Man Vs. Machine: Stock-Pickers, A Dying Breed?
Bob Olstein is a stock-picker's stock picker. He has been at it for 42 years—picking stocks the old-fashioned way: by the numbers.
Still, there are times the mutual fund manager admits to feeling outgunned by the machines and the proliferation of exchange-traded funds. "I absolutely feel like Jonathan Livingston Seagull right now—Okay?"
This has been a tough, confusing time for serious stock pickers, whose investment strategies are based on the fundamentals of businesses.
As stocks get swept into various indexes by ETFs and are actively traded via algorithms and machines, there is genuine concern that these changes are leading to the death of stock-picking as we know it.
“You can’t fall in love anymore,” says Cleve Rueckert of Birinyi Associates.
That’s been a longtime theme of his boss, Laszlo Birinyi, who in 2003 published a controversial report in 2003 titled, “The Death of Long-Term Investing.” (Watch video of Birinyi's most recent appearance on CNBC.)
Birinyi’s thesis is that the impact of such regulatory changes as the SEC's fair disclosure regulation —requiringpublicly traded companies provide material information to all investors at the same time—combined with the creation of new markets and the use of technology in trading would favor short-term thinking.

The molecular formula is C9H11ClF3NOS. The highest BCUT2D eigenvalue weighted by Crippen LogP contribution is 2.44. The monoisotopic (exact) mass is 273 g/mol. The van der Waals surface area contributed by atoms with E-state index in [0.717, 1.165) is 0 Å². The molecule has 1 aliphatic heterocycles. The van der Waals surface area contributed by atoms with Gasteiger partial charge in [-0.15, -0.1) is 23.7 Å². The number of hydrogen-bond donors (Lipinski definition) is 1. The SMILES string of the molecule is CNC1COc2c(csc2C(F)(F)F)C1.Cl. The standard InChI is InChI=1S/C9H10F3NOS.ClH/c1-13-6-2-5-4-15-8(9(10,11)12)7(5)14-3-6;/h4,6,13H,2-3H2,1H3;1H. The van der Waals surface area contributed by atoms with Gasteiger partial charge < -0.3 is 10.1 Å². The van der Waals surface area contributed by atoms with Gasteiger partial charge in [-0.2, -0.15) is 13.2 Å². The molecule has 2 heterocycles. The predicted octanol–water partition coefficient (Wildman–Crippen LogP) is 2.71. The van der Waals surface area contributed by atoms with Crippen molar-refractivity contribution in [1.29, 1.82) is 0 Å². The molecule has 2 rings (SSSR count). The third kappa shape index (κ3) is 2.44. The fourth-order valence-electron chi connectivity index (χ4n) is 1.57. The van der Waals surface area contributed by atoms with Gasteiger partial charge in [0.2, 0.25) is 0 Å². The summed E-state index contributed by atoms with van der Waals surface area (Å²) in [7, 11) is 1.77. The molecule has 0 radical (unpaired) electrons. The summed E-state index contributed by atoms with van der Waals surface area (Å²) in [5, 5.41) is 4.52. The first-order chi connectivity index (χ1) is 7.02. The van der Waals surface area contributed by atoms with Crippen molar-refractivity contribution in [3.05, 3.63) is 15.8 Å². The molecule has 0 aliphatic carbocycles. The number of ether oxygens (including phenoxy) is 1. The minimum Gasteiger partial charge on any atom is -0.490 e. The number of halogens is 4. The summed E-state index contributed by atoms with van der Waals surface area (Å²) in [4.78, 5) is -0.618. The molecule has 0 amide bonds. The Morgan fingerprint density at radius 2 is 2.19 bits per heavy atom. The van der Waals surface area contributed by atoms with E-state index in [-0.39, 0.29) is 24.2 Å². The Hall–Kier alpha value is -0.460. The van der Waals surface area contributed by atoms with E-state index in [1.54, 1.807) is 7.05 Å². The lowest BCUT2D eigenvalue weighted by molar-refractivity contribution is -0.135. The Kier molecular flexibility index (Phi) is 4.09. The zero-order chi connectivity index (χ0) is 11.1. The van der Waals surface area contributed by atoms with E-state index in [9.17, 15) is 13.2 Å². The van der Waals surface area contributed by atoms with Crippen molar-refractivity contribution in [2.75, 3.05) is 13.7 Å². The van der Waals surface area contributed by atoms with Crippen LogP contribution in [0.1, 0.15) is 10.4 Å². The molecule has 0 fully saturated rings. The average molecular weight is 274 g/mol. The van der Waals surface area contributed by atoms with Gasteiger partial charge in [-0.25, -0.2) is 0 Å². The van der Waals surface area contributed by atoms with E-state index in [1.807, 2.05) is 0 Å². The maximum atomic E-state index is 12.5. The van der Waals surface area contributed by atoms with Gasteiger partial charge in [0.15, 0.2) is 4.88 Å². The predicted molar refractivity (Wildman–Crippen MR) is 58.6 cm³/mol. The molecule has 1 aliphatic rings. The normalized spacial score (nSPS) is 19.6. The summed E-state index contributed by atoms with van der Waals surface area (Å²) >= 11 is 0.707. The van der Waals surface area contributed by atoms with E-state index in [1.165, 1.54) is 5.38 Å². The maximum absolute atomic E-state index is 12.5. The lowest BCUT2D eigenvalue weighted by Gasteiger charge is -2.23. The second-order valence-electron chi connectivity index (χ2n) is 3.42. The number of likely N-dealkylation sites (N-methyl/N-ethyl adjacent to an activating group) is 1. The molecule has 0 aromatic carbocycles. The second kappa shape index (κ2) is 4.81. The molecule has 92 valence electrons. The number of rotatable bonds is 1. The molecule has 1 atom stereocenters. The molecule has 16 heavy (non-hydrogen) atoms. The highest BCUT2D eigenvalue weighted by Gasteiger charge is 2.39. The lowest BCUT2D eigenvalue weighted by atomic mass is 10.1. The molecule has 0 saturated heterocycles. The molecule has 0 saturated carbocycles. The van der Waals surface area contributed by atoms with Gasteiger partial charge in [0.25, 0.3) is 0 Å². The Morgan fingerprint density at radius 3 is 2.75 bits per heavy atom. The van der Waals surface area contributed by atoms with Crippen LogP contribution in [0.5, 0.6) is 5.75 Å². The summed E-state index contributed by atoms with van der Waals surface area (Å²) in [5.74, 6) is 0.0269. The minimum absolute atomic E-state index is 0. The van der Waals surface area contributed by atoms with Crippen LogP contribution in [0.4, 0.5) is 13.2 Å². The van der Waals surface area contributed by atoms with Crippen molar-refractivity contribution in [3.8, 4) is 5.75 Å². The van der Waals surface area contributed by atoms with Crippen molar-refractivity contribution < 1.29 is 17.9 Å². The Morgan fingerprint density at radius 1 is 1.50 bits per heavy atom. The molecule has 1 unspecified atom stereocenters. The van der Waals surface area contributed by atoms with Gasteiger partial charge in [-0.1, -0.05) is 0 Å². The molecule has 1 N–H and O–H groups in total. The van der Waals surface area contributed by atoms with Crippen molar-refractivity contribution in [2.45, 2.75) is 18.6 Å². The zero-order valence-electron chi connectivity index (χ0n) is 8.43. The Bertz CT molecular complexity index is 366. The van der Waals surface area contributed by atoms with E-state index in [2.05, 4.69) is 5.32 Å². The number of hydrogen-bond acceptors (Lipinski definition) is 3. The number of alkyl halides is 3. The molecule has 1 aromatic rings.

Today, Rueckert says the surge in ETFs has made the markets that much more liquid, making it even “easier to get in and out faster.”
Some professionals, like Birinyi’s firm, are fighting back at the trade-sniffing machines by entering small trades of about 100 shares—even if they’re trying to acquire large amounts of stock. That’s true even for big companies likeCitigroup, whose average daily trading volume of 503 million is done largely in hundreds, not thousands, of shares.
"When 10,000 shares of IBM traded, people took note,” Rueckert says. “They saw that and said, 'Oh something going on here.' So there's been a big push to hide those orders."
It’s reached at point that I have heard of some large hedge funds that, in pursuit of anonymity, have quietly shifted their trading to Charles Schwab's StreetSmart Pro. (A Schwab spokesman could not confirm this.)
Olstein also tries to avoid have his trades avoid detection by the machines, but that doesn’t sway his belief in the future of his style of fundamentals-based investing, which values companies strictly on their ability to produce future excess free cash flow. “You have to have patience,” he says.
But hasn’t the world changed?
"This my 15th world change—Okay?"
Olstein, like other veteran managers we interviewed, concedes the markets have become considerably more volatile. But they all believe they will be among the survivors because, in the end, fundamentals always trump volatility.
"I will be standing,” Olstein says, “And these quick traders and these machine traders— everybody who's got the new perfect way to behave, they're in trouble."